Drought conditions and rising fire dangers have led McLennan County officials to ban the sale and use of skyrocket-type fireworks through Independence Day in unincorporated parts of the county.
Commissioners voted for the partial ban June 7 and will consider a countywide burn ban at its meeting next Tuesday that would ban all types of fireworks. Fireworks of all types remain illegal within the city limits of Waco and most other cities except for professional displays.
A 10-acre wildfire near Bellmead this week underscored the fire dangers under current weather conditions, with highs of 99 forecast for Friday and Saturday and 100 or above most of next week.
The Waco-McLennan County Office of Emergency Management will recommend the countywide burn ban, director Elizabeth Thomas said Thursday, noting the Bellmead fire and the Texas A&M Forest Service’s designation of much of the county being in drought stages 3 and 4.
Those stages yield much vegetation in a dry condition that readily provides fuel for fires, forest service spokesperson Kiley Moran said.
People are also reading…
“Even with the rain that we received in the last month the vegetation is still dry, and what did green up is becoming receptive to fire,” Moran said in a Thursday email to the Tribune-Herald. “With the high temperatures, low humidity, and high winds that we have been experiencing, the risk of a wildfire caused by fireworks is elevated.”
The Bellmead fire threatened 55 homes and consumed 10 acres before it was contained, Moran said in a Wednesday press release. The forest service contributed personnel, a bulldozer and a fire engine alongside “many other engines and support vehicles (and firefighters) on scene from Bellmead, Lacy Lakeview and Waco,” Moran wrote.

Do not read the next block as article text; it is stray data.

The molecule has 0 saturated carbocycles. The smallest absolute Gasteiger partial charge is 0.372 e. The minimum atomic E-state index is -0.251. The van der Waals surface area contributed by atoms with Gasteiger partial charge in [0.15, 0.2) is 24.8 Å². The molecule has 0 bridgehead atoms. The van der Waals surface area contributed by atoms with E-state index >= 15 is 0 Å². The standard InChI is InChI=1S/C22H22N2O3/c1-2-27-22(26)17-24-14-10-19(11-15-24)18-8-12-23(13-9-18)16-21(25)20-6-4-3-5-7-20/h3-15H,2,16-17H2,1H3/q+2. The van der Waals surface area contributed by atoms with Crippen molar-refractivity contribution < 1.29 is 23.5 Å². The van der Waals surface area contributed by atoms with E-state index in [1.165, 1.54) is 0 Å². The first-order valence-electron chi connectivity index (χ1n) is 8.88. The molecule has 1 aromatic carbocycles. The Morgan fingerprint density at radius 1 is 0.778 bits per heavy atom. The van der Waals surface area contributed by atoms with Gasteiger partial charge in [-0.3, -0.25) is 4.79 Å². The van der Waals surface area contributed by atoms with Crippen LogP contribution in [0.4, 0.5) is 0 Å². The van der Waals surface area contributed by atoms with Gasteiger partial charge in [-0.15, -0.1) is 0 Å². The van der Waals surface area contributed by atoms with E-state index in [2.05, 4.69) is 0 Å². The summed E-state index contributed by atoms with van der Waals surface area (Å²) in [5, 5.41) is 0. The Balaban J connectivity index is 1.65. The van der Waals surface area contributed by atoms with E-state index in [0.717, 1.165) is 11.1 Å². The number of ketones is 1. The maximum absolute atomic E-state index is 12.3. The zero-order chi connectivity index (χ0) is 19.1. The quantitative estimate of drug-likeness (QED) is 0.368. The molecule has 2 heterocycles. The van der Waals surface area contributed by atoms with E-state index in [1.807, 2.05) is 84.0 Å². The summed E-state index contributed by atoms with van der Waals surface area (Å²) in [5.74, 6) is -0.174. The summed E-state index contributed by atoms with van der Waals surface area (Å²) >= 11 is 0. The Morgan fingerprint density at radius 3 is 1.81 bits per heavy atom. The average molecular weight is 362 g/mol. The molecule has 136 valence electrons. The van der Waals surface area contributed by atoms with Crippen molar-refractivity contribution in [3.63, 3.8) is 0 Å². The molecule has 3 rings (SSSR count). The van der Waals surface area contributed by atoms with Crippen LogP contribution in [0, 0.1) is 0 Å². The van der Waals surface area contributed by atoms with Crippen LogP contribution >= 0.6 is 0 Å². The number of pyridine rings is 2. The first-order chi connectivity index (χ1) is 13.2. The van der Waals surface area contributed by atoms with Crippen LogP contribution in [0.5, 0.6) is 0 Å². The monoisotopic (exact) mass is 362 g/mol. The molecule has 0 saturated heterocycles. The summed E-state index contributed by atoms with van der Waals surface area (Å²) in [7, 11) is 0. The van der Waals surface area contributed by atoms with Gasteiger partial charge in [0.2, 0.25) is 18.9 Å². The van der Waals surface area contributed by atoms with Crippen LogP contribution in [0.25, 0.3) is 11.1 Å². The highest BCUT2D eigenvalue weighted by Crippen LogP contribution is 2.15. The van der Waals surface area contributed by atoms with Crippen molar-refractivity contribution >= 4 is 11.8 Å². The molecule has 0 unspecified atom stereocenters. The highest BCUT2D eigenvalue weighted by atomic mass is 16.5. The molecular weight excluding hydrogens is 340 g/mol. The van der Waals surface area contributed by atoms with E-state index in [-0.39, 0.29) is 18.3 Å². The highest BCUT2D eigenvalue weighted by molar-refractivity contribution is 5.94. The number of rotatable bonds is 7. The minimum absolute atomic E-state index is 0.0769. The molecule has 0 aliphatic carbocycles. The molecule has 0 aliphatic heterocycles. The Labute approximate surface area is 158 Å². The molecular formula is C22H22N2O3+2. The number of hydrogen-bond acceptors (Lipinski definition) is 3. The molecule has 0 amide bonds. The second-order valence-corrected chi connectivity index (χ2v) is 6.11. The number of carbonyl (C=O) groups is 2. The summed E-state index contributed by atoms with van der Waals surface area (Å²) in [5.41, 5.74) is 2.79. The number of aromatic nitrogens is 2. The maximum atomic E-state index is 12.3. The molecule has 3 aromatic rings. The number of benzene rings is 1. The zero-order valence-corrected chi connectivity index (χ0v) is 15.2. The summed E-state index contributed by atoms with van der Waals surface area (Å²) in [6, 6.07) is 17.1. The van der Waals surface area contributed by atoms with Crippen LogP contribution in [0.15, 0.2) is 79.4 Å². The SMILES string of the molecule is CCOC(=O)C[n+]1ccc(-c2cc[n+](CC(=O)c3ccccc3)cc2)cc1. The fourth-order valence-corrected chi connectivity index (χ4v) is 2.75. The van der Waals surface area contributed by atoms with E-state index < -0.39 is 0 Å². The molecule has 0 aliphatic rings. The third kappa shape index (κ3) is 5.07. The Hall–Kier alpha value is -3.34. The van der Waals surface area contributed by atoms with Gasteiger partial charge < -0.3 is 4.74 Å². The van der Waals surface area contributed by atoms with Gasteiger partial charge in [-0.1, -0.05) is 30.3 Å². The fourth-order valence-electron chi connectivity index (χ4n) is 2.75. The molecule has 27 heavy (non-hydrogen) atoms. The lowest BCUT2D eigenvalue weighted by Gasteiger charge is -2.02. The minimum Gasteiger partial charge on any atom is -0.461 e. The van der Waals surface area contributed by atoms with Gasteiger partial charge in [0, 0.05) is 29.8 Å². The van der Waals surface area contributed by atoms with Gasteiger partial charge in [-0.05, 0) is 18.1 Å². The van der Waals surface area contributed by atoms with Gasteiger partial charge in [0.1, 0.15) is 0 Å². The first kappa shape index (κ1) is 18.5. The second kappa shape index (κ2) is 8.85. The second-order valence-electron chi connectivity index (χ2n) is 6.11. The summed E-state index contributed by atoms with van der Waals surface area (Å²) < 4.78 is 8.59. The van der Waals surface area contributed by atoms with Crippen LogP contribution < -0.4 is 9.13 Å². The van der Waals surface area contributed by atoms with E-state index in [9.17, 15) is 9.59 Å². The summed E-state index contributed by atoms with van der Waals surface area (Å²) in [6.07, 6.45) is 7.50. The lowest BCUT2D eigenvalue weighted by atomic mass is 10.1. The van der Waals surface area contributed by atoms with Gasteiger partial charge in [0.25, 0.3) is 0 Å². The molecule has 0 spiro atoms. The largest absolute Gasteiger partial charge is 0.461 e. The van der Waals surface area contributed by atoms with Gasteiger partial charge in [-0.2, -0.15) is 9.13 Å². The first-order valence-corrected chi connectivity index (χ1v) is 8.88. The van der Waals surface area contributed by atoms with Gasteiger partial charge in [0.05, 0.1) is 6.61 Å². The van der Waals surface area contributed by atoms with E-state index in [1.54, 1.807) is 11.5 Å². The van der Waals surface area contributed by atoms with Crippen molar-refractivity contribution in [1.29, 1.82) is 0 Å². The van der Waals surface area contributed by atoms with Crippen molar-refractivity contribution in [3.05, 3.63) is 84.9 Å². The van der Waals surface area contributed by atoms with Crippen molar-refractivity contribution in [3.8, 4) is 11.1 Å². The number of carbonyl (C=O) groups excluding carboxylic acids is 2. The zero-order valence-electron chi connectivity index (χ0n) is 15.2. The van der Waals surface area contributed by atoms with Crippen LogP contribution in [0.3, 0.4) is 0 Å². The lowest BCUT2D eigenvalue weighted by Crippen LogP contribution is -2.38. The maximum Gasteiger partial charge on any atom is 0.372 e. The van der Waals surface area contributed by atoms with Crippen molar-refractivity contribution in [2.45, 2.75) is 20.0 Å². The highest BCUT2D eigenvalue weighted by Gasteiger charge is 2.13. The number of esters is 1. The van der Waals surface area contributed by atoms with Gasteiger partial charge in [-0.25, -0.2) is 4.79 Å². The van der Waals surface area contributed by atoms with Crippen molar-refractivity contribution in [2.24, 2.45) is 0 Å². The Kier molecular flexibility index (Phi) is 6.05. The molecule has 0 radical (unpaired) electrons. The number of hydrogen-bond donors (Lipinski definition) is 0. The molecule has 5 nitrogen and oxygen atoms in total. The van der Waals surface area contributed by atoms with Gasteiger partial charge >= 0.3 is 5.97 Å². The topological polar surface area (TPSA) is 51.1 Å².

Thomas said that state law allows commissioners courts to make temporary fireworks bans like this one around holidays like Independence Day and New Year’s at which people often use consumer fireworks in their celebrations.
“Fireworks are great fun,” Thomas said. “Wildfires and brush fires, like the one Bellmead yesterday, are not.”
The temporary fireworks ban applies in unincorporated areas of the county to sale and any use of consumer fireworks that produce a stream of flame out of one end, often called ‘skyrockets,’ Thomas said, explaining the commissioners court order.
Small fireworks devices complying with the U. S. Consumer Product Safety Commission regulations and classified as permissible under the Texas Occupations Code, remain allowed in unincorporated areas by the commissioners court’s June 7 order. These would, however, be forbidden under a burn ban, Thomas said.
In the past county burn bans have not affected the professional fireworks displays for the Fourth of July, since these are held in controlled areas, with fire department personnel onsite Waco spokesperson Monica Sedelmeier wrote in text message Thursday.
Representatives of major consumer fireworks vendor Mr. W Fireworks did not respond to the Tribune-Herald’s questions by phone call of how such bans on ‘skyrockets’ would affect their business.